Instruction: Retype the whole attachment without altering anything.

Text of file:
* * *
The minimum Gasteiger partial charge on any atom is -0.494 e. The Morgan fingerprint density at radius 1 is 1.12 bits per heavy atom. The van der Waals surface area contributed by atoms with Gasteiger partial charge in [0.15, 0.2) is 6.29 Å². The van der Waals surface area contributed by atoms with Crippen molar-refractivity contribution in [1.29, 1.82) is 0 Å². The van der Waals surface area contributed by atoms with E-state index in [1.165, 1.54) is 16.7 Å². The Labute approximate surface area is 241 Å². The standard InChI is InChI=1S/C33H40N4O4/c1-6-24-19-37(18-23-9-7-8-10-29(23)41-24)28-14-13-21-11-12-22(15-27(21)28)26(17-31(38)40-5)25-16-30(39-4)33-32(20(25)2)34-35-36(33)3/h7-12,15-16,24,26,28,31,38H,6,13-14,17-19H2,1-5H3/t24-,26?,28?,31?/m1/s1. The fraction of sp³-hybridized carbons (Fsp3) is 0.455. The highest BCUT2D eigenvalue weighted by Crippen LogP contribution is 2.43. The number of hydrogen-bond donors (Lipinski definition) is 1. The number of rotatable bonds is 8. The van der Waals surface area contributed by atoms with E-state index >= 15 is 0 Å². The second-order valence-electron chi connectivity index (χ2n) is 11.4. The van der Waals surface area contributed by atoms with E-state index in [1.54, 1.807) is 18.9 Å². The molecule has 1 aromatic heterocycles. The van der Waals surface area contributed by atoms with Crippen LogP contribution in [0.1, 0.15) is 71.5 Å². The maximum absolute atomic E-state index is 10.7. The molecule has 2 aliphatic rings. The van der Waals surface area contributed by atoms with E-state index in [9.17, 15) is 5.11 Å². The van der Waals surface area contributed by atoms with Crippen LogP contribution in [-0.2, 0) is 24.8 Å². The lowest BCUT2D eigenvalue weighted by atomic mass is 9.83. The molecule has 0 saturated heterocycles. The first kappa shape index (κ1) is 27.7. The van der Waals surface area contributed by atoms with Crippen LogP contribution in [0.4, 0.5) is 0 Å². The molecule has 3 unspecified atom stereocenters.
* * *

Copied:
The minimum Gasteiger partial charge on any atom is -0.494 e. The Morgan fingerprint density at radius 1 is 1.12 bits per heavy atom. The van der Waals surface area contributed by atoms with Gasteiger partial charge in [0.15, 0.2) is 6.29 Å². The van der Waals surface area contributed by atoms with Crippen molar-refractivity contribution in [1.29, 1.82) is 0 Å². The van der Waals surface area contributed by atoms with E-state index in [1.165, 1.54) is 16.7 Å². The Labute approximate surface area is 241 Å². The standard InChI is InChI=1S/C33H40N4O4/c1-6-24-19-37(18-23-9-7-8-10-29(23)41-24)28-14-13-21-11-12-22(15-27(21)28)26(17-31(38)40-5)25-16-30(39-4)33-32(20(25)2)34-35-36(33)3/h7-12,15-16,24,26,28,31,38H,6,13-14,17-19H2,1-5H3/t24-,26?,28?,31?/m1/s1. The fraction of sp³-hybridized carbons (Fsp3) is 0.455. The highest BCUT2D eigenvalue weighted by Crippen LogP contribution is 2.43. The number of hydrogen-bond donors (Lipinski definition) is 1. The number of rotatable bonds is 8. The van der Waals surface area contributed by atoms with E-state index >= 15 is 0 Å². The second-order valence-electron chi connectivity index (χ2n) is 11.4. The van der Waals surface area contributed by atoms with E-state index in [1.54, 1.807) is 18.9 Å². The molecule has 1 aromatic heterocycles. The van der Waals surface area contributed by atoms with Crippen LogP contribution in [0.1, 0.15) is 71.5 Å². The maximum absolute atomic E-state index is 10.7. The molecule has 2 aliphatic rings. The van der Waals surface area contributed by atoms with E-state index in [9.17, 15) is 5.11 Å². The van der Waals surface area contributed by atoms with Crippen LogP contribution in [-0.2, 0) is 24.8 Å². The lowest BCUT2D eigenvalue weighted by atomic mass is 9.83. The molecule has 0 saturated heterocycles. The first kappa shape index (κ1) is 27.7. The van der Waals surface area contributed by atoms with Crippen LogP contribution in [0.4, 0.5) is 0 Å². The molecule has 3 unspecified atom stereocenters.